Going for a Glamorous Smile?

In a society that is crazy about extreme makeovers and cosmetic surgery -- the hard truth is that the great majority of people can't afford it. They also can't afford the more powerful professional teeth whitening either, which costs about $500 but can get teeth up to 10 shades whiter, experts say.

So, corporate America comes up with affordable alternatives. The non-celebrity class can use strips, gels or brush-on teeth whiteners to get a gleaming white smile.

A bright white smile is a great asset, but some people can't seem to get enough.

Twenty-one-year-old Erika Beldau says she's been a teeth-whitening addict for the past three years. "I do abuse it. I do have a problem. I probably whiten them about three times a day," she said.

The way the over-the-counter products work is basically the same. The peroxide bleaches teeth. And while that doesn't eat away at tooth enamel or typically cause any permanent damage, it can penetrate to nerves, and that can cause temporary pain or tooth sensitivity.

But just how effective are these products? "20/20" put some of them to a test.

Under the auspices of the Good Housekeeping Institute, "20/20" tested five popular home teeth-whitening products.

Karen Rauen, a chemist at Good Housekeeping, looked at the newest products in three different product and price categories: brush-ons, trays and strips.

For its largely anecdotal study, Good Housekeeping gathered a group of 18 volunteers to get their tooth shades evaluated by dentist Dr. Louis Siegelman and his staff.

Half were employees at Good Housekeeping, the others responded to a posting on the Internet.

It's hardly surprising logic the darker your teeth are to start, the more change you can expect.

Going into the teeth-whitening test, some of the volunteers, like Sonia Agron, were actually worried that their teeth would become too white.

Volunteers were asked to follow the directions on the labels, applying the whiteners once or twice a day to only their top teeth and do this for up to two weeks, depending on the product.

When judgment day arrived, it wasn't always clear to them or to us frankly, whether there was any difference.

For most of the 18 testers the bottom line was entirely unimpressive. In fact, half the people tested showed absolutely no change in the color of their teeth.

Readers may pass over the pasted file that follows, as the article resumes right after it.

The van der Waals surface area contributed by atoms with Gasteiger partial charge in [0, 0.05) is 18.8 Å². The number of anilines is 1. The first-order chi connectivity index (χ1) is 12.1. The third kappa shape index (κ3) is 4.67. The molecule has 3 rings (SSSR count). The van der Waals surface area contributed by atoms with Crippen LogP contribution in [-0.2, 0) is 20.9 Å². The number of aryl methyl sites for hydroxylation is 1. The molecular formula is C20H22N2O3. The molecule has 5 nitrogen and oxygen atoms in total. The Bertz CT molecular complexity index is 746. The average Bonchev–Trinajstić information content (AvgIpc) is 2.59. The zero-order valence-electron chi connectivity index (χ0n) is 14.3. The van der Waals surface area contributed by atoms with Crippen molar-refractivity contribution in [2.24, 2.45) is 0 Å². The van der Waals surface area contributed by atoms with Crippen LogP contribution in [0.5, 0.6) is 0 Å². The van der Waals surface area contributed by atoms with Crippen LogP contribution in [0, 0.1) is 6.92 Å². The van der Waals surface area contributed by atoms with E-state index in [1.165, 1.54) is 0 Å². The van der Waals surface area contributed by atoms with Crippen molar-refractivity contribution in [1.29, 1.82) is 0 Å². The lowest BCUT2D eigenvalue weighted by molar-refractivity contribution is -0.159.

"After the first seven or eight days, I thought for a second they would be a little better. But then I realized you know this morning when I woke up, I don't see a major difference."

But even Agron -- concerned her teeth would be too white -- noticed only a negligible difference. "I think it would like maybe one shade but I could be wrong, it could be wishful thinking," she said.

But, according to Siegelman and his staff, it was actually more than that; Sonia improved four shades using a tray type whitener.

In the test, the trays and strips whitened better than the brush-on whiteners.

But whitening wasn't the only criteria Good Housekeeping used to judge the results. Overall, Crest White strips was the winner when things like ease of use, comfort and consumer satisfaction were included.

One of the volunteers whitened her teeth by three shades using Crest White Strips twice a day for two weeks.

"Based on the whitening results and our consumer ratings, we found that Crest White Strips performed the best overall, with an average shade change of two shades," Good Housekeeping's Rauen said.

Still, she reminded consumers, "If you're expecting a movie star-white smile, you probably won't get it with an over-the-counter product."

The companies that make the whiteners insisted in statements to us that our study was too small and that their clinical studies support their claims that your teeth will look noticeably whiter.

The takeaway here may be that this is a world of whitener beware, and keep in mind that for some this whole exercise might actually be more expensive than having it done professionally, where you are the most likely able to get dramatic improvements of eight to 10 shades whiter.

Beldau said she spends between $10 and $50 a week to keep her teeth white. That's potentially $2,500 a year -- far more than the $500 or $600 she would spend for professional whitening. And that may beg the question: Are whiter teeth the real goal here? Or is it something else?

For Beldau it might be something else. "Teeth-whitening is a great pick me up. If I feel I'm having a bad day. It helps brighten the appearance and it makes me feel better," she said.